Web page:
In her BBC Radio 4 documentary, broadcast this week and available on BBC iPlayer, Prof Empson told us nothing new and everything new.
We know that the stress levels in professional services – and in legal services in particular – are unsustainable. I have seen it at close quarters over 15 years working with lawyers as leaders. Prof Empson’s stories and interviews are genuinely shocking, but won’t surprise any listener who knows that world.
What was new about Prof Empson’s programme is that she has moved the debate on, significantly, by tapping into the growing tolerance in the world of work for people making themselves vulnerable.
Moreover, what was riveting about this programme is that she – a former investment banker and strategy consultant turned academic – is a self-confessed “insecure overachiever” and speaks openly about her struggle.
And she manages to persuade “big names” in professional services to speak openly, frankly, and movingly about their experiences.
One story stands out: the managing partner who changed his shirt five times and pill-popped headache tablets all day due to the stress of an annual partners conference, who knew he was perceived as cool but was dying inside.
Prof Empson’s engagement with vulnerability – her own and others – is new and part of a growing trend. Several years ago a senior in-house lawyer-client gave me a copy of Brené Brown’s Daring Greatly, a book which explains how the courage to be vulnerable works and dispels the myth that it’s weakness. Her Ted Talk is, rightly, in the Top Ten. My lawyer-client spoke openly about his tendency to overachieve.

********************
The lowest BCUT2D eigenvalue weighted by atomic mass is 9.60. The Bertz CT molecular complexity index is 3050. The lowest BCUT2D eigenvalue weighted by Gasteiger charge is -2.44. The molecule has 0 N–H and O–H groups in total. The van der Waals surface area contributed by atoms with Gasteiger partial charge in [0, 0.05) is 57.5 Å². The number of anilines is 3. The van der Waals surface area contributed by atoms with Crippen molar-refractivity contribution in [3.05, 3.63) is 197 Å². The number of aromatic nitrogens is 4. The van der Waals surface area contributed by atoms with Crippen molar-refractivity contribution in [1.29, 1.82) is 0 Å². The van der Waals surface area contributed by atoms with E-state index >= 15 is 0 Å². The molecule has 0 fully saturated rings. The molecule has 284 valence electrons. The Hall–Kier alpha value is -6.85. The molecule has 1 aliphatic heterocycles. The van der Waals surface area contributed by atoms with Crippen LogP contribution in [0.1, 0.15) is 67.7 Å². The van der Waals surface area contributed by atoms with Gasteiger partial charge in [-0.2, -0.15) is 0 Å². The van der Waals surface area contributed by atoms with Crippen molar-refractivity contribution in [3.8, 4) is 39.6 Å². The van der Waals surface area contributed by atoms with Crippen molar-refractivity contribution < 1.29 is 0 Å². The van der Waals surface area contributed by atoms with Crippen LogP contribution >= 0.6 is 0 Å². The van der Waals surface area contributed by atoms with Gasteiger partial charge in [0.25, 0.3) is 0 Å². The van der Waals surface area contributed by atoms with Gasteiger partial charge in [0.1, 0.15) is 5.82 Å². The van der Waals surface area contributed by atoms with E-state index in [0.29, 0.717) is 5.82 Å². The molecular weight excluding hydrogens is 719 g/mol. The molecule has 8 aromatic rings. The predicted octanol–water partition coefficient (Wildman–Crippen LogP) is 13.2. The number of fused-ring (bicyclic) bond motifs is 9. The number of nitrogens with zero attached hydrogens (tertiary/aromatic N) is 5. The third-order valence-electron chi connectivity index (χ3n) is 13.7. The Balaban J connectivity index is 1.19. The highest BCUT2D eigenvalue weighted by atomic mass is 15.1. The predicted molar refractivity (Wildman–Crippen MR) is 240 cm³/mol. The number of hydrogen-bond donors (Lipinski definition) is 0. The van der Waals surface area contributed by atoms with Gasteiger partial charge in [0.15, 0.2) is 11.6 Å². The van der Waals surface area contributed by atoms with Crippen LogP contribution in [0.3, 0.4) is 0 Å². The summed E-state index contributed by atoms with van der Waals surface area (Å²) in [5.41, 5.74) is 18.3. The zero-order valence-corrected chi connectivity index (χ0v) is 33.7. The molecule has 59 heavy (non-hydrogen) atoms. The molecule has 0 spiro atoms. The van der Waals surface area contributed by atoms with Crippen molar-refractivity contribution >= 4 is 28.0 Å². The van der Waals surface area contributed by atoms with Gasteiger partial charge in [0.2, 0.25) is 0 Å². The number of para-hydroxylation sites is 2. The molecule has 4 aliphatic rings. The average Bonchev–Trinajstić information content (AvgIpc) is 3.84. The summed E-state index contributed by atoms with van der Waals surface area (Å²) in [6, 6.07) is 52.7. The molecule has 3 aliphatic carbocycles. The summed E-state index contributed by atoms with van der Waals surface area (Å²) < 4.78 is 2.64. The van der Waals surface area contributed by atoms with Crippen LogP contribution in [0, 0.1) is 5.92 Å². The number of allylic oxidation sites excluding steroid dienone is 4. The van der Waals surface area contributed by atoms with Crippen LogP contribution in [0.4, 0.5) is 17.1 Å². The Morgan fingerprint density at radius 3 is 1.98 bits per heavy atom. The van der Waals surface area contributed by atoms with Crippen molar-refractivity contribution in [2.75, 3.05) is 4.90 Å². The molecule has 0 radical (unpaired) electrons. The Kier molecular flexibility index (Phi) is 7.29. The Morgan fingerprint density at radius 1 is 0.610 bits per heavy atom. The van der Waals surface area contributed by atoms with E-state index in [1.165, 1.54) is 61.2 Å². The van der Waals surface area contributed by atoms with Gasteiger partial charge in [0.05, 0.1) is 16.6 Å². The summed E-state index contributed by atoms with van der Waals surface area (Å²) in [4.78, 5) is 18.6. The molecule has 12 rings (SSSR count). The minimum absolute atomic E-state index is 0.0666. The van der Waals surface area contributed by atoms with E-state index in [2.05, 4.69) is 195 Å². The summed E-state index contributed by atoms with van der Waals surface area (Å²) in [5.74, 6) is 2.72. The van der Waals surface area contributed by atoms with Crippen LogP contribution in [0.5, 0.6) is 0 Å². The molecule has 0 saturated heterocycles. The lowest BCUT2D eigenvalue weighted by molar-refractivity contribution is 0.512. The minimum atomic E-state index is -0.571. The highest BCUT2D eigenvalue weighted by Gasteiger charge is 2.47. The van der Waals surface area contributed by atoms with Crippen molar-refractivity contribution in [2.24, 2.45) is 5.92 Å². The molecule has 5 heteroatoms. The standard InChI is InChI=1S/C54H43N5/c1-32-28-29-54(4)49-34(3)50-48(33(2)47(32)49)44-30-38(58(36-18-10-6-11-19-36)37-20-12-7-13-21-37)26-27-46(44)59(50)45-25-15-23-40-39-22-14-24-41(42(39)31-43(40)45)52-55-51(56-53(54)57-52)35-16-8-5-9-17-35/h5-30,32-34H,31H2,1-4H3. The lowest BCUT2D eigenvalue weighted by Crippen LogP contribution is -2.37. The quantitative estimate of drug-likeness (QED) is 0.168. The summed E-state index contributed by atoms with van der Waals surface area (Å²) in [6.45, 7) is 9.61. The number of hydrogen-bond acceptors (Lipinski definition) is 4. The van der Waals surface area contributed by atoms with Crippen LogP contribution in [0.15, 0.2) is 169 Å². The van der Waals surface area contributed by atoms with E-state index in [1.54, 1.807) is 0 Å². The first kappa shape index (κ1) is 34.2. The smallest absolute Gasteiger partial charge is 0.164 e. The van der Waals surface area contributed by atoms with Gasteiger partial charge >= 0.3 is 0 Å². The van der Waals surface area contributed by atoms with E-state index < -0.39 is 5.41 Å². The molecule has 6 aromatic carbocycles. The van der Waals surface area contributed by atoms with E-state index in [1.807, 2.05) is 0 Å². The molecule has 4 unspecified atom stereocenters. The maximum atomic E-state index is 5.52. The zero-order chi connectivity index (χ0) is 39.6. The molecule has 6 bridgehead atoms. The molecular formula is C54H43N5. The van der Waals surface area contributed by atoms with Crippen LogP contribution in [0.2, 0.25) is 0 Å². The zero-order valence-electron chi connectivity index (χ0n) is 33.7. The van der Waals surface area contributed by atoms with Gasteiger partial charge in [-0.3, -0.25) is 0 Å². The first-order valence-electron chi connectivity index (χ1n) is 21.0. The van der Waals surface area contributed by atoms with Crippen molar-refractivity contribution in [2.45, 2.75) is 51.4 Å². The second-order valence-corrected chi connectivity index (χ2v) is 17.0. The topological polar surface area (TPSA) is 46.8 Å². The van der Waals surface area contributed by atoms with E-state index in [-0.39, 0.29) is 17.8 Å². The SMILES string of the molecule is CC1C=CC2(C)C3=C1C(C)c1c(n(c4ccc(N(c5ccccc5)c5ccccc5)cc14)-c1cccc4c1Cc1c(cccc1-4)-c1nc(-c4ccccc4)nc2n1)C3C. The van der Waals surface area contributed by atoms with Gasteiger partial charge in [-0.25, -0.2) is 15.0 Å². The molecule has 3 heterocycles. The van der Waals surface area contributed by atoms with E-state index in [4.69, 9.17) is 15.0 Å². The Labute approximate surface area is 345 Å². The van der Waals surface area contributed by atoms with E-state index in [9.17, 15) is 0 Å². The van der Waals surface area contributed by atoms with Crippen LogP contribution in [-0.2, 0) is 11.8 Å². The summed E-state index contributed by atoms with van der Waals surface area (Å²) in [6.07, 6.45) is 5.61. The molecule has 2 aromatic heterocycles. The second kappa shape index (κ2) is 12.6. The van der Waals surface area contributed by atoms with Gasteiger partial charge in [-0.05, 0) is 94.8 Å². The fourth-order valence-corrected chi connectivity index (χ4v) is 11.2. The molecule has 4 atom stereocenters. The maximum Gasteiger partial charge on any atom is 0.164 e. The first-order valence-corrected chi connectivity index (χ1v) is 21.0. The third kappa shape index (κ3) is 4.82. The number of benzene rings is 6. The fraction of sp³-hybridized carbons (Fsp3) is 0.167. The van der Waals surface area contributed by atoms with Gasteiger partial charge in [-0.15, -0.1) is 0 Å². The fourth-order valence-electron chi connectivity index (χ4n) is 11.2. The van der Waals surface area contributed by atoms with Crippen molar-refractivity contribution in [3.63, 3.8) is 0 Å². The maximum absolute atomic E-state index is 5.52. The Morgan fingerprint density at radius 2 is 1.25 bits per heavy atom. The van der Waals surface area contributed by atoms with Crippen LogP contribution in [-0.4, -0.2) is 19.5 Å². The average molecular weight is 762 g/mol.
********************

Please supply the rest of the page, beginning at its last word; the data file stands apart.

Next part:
Stephen Fry, Alasdair Campbell, and Ed Balls – all high profile figures – dared to speak openly about their issues. Paul Gilbert, a former GC and leader of UK’s foremost leadership programme for in-house counsel, has written for many years about the problem of stress in the profession and, movingly, about his own experiences.
The courage of Prof Empson and these people to speak out does us all an excellent service. It has an impact much more significant than perhaps some realise. It gives others permission to do so too. I now speak openly to my clients about my own experiences, and they theirs. Our shared work is enriched.
The arguments from interviewees in the programme who argued against vulnerability were as chilling as they were predictable: “if-you-can’t-hack-it-get-out…and “slavery was abolished” no one is forcing you to do it….and clients expect it…”
The problem with these arguments is that although factually correct, they assume that everyone will persist with what Yuval Noah Harari calls in Sapiens the current “shared fiction” of the purpose of work in general, and the purpose of professional services in particular. Once we decide to change our shared purpose, all bets are off for the manipulators of “insecure overachievers”.
However, it hasn’t yet happened. And that explains, in part, the mystery of mostly zero disruption in legal services. There won’t be any substantive disruption in legal services, apart from technology-enabled change, unless and until more lawyers accept that vulnerability isn’t a weakness.
One step that might help this process, not addressed in Prof Empson’s programme but hopefully in a sequel, is an examination of what in their formative years has led to them becoming “insecure overachievers”.
This one aspect of the program has left me a little troubled. I’m uncomfortable with the coining of another new label – “insecure overachiever” – which some lawyers will use to self-flagellate and others as another secret elite badge of honour. I don’t believe this issue can be addressed without looking at the full arc of one’s life.
Pro Empson’s says in her closing words that although the feelings may diminish they “never go away…make your peace with them…recognise that you can be manipulated…channel it for you and not against you…your deepest fears may drive your wildest dreams.”
I don’t see it this way. For me, It’s not about making peace with the feelings or channelling them. It’s about making peace with their origin. Understanding what drove early overachieving decisions in your life and making a new decision. William Glasser calls this Decision and ReDecison.
Prof Empson keeps asking in the programme – who’s to blame? Well, whoever it is, it’s not she.